The final step in the SureChemOpen text annotation pipeline is entity mapping. So far, we’ve seen that documents have been annotated with chemistry, names have been converted to chemical structures, and chemical structures have been stored in a searchable database. But what’s missing is a link between annotations in documents and the chemicals generated from them. Without this information, it’s impossible to find documents that match results from chemical searches; it also makes it hard to show chemical structures for annotations in documents.
The Entity Mapper, therefore, is passed pairs of names and chemical IDs, and updates the database of annotations to ensure that the relationship from annotation to chemistry is recorded.
Another aspect to the data processing pipeline not mentioned above is extraction of chemistry from images. In the SureChemOpen pipeline, this is done in a similar way to name extraction. Documents are sent to a task that retrieves clipped images from patents, and processes them using CLiDE (a third party tool for detecting chemical compounds in images).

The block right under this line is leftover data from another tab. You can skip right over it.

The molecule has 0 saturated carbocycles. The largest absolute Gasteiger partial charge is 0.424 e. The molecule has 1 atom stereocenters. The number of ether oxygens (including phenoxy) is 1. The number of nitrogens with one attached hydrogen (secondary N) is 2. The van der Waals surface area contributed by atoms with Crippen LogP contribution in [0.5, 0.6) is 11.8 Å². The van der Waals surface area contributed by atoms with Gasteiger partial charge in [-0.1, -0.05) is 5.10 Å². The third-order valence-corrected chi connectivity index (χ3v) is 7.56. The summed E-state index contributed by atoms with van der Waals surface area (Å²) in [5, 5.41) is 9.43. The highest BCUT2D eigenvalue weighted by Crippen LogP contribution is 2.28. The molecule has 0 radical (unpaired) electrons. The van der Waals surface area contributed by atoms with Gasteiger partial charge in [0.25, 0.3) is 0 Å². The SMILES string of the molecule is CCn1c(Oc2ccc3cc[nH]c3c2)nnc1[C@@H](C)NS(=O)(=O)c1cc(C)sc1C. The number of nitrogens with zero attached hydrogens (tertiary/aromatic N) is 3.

The resulting image annotations are stored in the database, chemistry is standardized and stored by the Structure Handler, and image annotations are associated with detected chemistry. The only significant difference from text processing is that chemistry from images is aggressively filtered because it’s very difficult to prevent non-chemical images from being processed, and false positives can easily be detected.
Part two of this series will focus on how we’ve utilised AWS technologies to build the data processing pipeline. Stay tuned.